The Wall Street Journal writes 640 words on how last month was the hottest July on record—and fails to mention anything about man-made climate change.

Here’s its explanation for the record heat:

Behind the record temperatures was a dome of high pressure over the center of the country, which combined with a powerful drought to create the scorching temperatures, said Jake Crouch, a climate scientist at NOAA’s National Climatic Data Center in Asheville, N.C.

It’s hard to imagine a climate scientist like Crouch wouldn’t mention something about climate change very likely being a significant factor in such a record. Indeed he mentioned it to the AP, which quoted him on it:

“This would not have happened in the absence of human-caused climate change,” said Pennsylvania State University climate scientist Michael Mann.

(Jake) Crouch and Kevin Trenberth, climate analysis chief of the National Center for Atmospheric Research, said what’s happening is a double whammy of weather and climate change. They point to long-term higher night temperatures from global warming and the short-term effect of localized heat and drought that spike daytime temperatures.

The AP’s good coverage shows just clearly how bad the Journal’s is.

— Reuters gets more results from its outstanding investigation of Chesapeake Energy, reporting that the Justice Department has launched an antitrust investigation into the drilling giant.

Reuters reported in June on emails that showed awfully close coordination between Chesapeake and a primary competitor scheming to lower drilling-rights bids.

The DOJ probe shows that it’s following Reuters’s reporting on Chesapeake closely:

The Justice Department is “moving criminally,” said Darren Bush, a former antitrust attorney for the Department of Justice and a professor of antitrust law at the University of Houston. “They are working their way through the grand jury process to potentially serve up indictments.”

Chesapeake’s disclosure indicates the Justice Department has moved swiftly on the matter. Reuters published its story on June 25. Just four days later, on June 29, the subpoena was served on Chesapeake, according to the company’s quarterly report filed with the Securities and Exchange Commission.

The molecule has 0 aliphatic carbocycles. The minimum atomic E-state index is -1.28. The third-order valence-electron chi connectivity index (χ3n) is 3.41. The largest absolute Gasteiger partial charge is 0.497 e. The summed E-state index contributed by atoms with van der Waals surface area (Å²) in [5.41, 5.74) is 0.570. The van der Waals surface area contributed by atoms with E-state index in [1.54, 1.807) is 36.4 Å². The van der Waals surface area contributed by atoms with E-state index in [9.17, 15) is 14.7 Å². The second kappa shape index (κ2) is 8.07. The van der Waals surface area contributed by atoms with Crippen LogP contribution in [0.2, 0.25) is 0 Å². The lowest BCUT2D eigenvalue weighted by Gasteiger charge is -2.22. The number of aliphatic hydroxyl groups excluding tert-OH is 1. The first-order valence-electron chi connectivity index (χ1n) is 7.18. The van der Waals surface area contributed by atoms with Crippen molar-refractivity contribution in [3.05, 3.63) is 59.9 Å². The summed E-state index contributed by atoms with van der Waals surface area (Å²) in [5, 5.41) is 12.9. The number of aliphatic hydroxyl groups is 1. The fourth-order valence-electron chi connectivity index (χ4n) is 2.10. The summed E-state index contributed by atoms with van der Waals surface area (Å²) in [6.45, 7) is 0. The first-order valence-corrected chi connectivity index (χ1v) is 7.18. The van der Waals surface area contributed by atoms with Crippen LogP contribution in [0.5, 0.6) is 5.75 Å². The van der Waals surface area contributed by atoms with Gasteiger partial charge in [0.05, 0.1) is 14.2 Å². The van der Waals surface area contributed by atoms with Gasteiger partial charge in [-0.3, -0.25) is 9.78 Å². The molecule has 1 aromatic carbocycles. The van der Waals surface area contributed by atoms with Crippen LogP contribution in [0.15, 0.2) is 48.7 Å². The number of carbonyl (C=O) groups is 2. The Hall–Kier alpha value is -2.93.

This is one of the better corporate investigations we’ve seen in a long time.

— Earnings reports are almost invariably boring, but Bloomberg BusinessWeek’s Diane Brady has a terrific take on News Corporation’s miserable quarter, emphasizing that Rupert Murdoch—yet again—didn’t even bother to take part in the conference call:

Rupert Murdoch doesn’t like to hang out with losers. If that wasn’t obvious in June, when the News Corp. chief said he’d split his empire and stick to running his robust entertainment arm, it became clear in the Aug. 8 earnings call. The media titan didn’t even show up to explain the company’s bad news—its $1.6 billion loss, the $8.4 billion in revenue that fell short of expectations, the $2.8 billion writedown, and $57 million in legal costs. Why should he? After all, the main culprit was publishing, the business that has brought such misery into his home this year. That’s where he has had to deal with such headaches as legal costs, reputation hits, police probes, bribery allegations, and hacking scandals, not to mention a tough ad environment…

Yet some don’t seem to get that the media mogul has moved on. On Aug. 7, the Church of England sold its entire £1.9 million stake, explaining on its website that the Church’s ethical investment body “does not feel that the company has brought about sufficient change.” Scotland Yard arrested a journalist at The Sun, another Murdoch-owned tabloid, and a police officer. That brings the tally to 70 arrests so far from its probes of payoffs, phone-hacking, obstruction of justice, and other alleged crimes that may include illegal access to medical records. Those are activities so foreign to the ears of most chief executives that similar examples are inevitably tough to recall. For News Corp.’s shareholders, employees, and the hundreds of people so far identified as probable targets of such activities, it’s the sort of thing they’ll never forget.

Ends today: If you'd like to help CJR and win a chance at one of
10 free print subscriptions, take a brief survey for us here.

Ryan Chittum is a former Wall Street Journal reporter, and deputy editor of The Audit, CJR's business section. If you see notable business journalism, give him a heads-up at rc2538@columbia.edu. Follow him on Twitter at @ryanchittum.